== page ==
Printing color pages is so expensive that it’s practically frowned upon by businesses. The problem is that something with even the smallest streak of color costs as much as a full-color print. That’s why today’s announcement of a new printer from Xerox (s xrx), with a three-level color pricing plan that can cut printing costs down to black-and-white prices, is a welcome development in the industry, though it’s not entirely a solution.
The price thresholds for the new printer, called the ColorQube 9200, are quite specific. Printing colors in a letter-size page (up to about 186,000 color spots), costs a penny. The second level, which costs 3 cents, can use up to 1.9 million spots, or, by our estimate, about 8.6 percent of the total area of a page (to its edges). Anything over that is charged as an 8-cent, full-color print. Because ranges are determined by an online system, any price gouging is minimized.
The printer boasts some high-speed and energy-friendly improvements as well. Xerox says the ColorQube 9200 produces 90 percent less overall waste than its previous printers, and its clients will receive an unlimited license to use GreenPrint’s quality print-management, waste-tracking software. And the machine itself has a smart power-saving mode.
This initiative might work, considering that 2.24 trillion pages were printed by companies last year, suggesting paper is still an indispensable material. Most businesses aren’t yet ready to move all their documents to the cloud.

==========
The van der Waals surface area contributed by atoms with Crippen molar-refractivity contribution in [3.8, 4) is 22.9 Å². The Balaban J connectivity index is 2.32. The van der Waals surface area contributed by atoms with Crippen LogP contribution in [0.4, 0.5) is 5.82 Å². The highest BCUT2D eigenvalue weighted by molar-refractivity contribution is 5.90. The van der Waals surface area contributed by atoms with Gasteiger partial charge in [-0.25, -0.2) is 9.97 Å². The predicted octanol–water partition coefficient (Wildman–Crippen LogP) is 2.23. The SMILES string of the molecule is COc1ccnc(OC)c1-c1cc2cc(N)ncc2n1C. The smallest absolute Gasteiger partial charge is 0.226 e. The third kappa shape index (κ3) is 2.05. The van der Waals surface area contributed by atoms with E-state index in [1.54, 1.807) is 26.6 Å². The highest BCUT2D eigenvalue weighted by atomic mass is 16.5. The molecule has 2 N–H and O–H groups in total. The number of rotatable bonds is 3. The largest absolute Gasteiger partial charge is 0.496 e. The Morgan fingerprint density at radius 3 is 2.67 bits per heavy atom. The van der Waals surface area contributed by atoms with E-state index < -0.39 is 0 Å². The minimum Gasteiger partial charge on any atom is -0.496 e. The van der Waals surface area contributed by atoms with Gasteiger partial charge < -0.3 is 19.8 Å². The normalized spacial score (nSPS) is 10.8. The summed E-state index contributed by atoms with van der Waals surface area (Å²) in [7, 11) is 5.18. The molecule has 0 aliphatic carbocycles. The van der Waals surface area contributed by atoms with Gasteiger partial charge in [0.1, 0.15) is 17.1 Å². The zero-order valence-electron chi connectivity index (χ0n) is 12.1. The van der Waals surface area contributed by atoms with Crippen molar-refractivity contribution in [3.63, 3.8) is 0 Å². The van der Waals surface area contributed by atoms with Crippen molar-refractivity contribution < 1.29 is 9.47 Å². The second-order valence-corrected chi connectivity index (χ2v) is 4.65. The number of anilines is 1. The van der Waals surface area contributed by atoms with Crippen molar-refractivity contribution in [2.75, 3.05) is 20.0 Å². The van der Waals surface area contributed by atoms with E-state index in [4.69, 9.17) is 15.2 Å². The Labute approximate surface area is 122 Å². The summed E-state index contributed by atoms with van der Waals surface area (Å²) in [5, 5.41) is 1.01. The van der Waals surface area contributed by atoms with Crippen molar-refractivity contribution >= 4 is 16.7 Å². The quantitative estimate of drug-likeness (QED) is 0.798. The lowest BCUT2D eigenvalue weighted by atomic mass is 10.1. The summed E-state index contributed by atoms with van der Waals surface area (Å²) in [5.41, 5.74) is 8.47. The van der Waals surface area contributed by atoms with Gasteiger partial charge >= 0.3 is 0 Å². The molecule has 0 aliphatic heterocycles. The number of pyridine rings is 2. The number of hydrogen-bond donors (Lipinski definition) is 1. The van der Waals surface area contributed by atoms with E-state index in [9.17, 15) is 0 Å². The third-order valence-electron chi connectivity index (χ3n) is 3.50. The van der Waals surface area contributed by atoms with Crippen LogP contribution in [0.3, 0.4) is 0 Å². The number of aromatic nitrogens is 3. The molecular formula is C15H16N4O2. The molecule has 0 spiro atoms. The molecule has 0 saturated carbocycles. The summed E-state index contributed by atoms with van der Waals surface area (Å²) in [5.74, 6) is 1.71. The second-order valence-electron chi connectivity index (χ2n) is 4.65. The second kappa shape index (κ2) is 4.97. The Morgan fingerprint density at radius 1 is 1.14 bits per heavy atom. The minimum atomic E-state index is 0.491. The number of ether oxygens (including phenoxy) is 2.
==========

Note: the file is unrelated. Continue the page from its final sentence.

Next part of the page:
But there are reasons why it’s going to be a hard sell. At $23,500, it’s out of the price range of many small-to-medium-sized businesses, even if the efficiency initiatives eventually pay for themselves. Many companies will likely delay purchasing it (or even leasing it) until prices go down or the economy rebounds. Inventory and equipment orders fell 30 percent in the first quarter of 2009.
Furthermore, businesses are investing more in online document creation. Want a secure business document? There’s Adobe and EDI. Want to share docs with co-workers? Web apps like Google Docs and Zoho do a fine job. Need a hard-copy back-up plan? There are plenty of storage services and external drives. Even law firms are thinking about going the full paperless route. And long-term, the number of gadgets that make digital documents easier to read in transit keeps growing. Bottom line, more color for a better price is great, but only the companies that can afford it will benefit at first.